The United States also invests in the continent via the Digital Transformation with Africa program, U.S. International Development Finance Corporation, Export-Import Bank of the United States, Power Africa initiative, U.S. Trade and Development Agency, Prosper Africa initiative and U.S. Agency for International Development.

The Partnership for Global Infrastructure and Investment provides “timely, coordinated supports [for African] businesses and investors, including micro, small, and medium-sized enterprises, to advance infrastructure priorities and boost two-way trade and investment.”

America has two trade and development agreements with Africa. The first is the Africa Growth and Opportunity Act, a free trade agreement with Sub-Saharan African nations valid until 2025. The second is the Qualified Industrial Zones in Egypt, which exempts products from customs when entering the U.S. if they meet specific criteria.

On the social-support front, the world’s largest economy also has the President’s Malaria Initiative and the President’s Emergency Plan for AIDS Relief (PERAR). The latter has invested $100 billion to combat AIDS globally. According to, a U.S. government portal, “as of Sept. 30, PERAR has supported 30 million … men and boys with HIV infection … in East and Southern Africa.”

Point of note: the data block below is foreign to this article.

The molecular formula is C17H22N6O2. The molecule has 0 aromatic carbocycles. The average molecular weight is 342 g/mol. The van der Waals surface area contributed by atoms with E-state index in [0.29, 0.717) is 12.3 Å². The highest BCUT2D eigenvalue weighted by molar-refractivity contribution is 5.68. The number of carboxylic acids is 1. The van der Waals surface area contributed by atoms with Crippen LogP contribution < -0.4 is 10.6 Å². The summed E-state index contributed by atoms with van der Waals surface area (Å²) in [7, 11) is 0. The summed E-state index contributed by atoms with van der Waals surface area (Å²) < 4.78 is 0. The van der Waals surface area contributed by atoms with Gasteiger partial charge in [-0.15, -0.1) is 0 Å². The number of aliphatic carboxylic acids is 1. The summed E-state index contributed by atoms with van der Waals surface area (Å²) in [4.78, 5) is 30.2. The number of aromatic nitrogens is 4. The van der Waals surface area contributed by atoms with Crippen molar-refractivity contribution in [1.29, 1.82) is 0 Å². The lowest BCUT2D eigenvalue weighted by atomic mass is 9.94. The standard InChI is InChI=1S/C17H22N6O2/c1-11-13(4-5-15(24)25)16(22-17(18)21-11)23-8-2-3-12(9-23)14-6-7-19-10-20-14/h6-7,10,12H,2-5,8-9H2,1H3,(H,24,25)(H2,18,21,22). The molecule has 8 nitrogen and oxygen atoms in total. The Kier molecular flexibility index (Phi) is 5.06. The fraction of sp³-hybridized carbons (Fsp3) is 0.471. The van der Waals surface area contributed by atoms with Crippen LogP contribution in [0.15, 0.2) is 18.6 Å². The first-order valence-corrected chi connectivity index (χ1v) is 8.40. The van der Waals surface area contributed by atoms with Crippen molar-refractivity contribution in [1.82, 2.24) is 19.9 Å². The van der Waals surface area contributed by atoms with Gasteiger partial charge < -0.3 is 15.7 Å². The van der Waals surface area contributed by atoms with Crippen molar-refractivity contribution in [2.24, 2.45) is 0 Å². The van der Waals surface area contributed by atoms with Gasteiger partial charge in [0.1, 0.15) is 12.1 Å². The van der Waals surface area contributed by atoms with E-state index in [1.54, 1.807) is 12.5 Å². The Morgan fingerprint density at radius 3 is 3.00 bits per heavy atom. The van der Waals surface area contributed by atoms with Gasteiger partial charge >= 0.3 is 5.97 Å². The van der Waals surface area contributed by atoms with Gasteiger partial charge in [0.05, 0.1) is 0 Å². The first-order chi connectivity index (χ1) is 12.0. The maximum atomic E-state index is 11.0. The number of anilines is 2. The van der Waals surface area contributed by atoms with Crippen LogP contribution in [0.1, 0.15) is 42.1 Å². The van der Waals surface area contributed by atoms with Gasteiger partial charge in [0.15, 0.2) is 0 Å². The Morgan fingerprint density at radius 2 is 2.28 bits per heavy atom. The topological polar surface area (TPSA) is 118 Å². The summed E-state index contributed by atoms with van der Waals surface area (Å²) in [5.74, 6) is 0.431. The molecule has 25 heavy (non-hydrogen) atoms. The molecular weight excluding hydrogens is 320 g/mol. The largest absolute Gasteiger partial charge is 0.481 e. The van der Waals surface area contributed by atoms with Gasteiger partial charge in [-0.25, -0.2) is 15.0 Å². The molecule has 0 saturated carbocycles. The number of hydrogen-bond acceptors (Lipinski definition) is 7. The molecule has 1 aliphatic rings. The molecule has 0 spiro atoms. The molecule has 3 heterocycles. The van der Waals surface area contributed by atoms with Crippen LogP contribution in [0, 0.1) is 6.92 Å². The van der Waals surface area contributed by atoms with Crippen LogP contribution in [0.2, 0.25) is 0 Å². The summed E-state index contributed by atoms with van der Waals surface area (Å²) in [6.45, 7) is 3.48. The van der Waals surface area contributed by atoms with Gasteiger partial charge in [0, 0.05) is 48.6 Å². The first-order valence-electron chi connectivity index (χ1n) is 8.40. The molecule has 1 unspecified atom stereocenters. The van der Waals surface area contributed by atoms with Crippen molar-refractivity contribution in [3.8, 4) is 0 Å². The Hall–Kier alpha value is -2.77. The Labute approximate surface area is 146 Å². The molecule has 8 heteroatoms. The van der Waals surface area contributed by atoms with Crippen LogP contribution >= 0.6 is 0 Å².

Africa requires significantly more investment to meet its population’s economic, social, development, and environmental needs. According to the African Development Bank, the continent needs at least $10 billion per year for infrastructure plus an additional $50 billion for climate adaptation.

According to the 2021 White House briefing paper, the Biden administration budgeted $1 billion to increase “trade, investment and economic development in Africa.” That has helped the U.S. government “close more than 800 two-way trade and investment deals across 47 African countries.” The value of those transactions was “more than $18 billion.” During that period, the U.S. private sector “closed investment deals in Africa valued at $8.6 billion.” Meanwhile, trade value in goods and services reached $83.6 billion.

The U.S. also is looking to help Africa reduce its carbon footprint. During the November U.N. Conference of the Parties (COP27) meeting in Egypt, U.S. President Joe Biden promised to give African nations “$150 million in an effort to support adaptation efforts … a down payment on the commitment to provide $3 billion to global adaptation efforts for 2024.”

In December, the Biden administration invited representatives from 49 of the 55 African nations and the African Union (A.U.), civil society and the private sector to attend a three-day U.S.-Africa Leaders Summit. The first summit was in 2014.

During last year’s event, Biden’s message to attendees was clear: “When Africa succeeds, the United States succeeds; quite frankly, the whole world succeeds as well,” he said.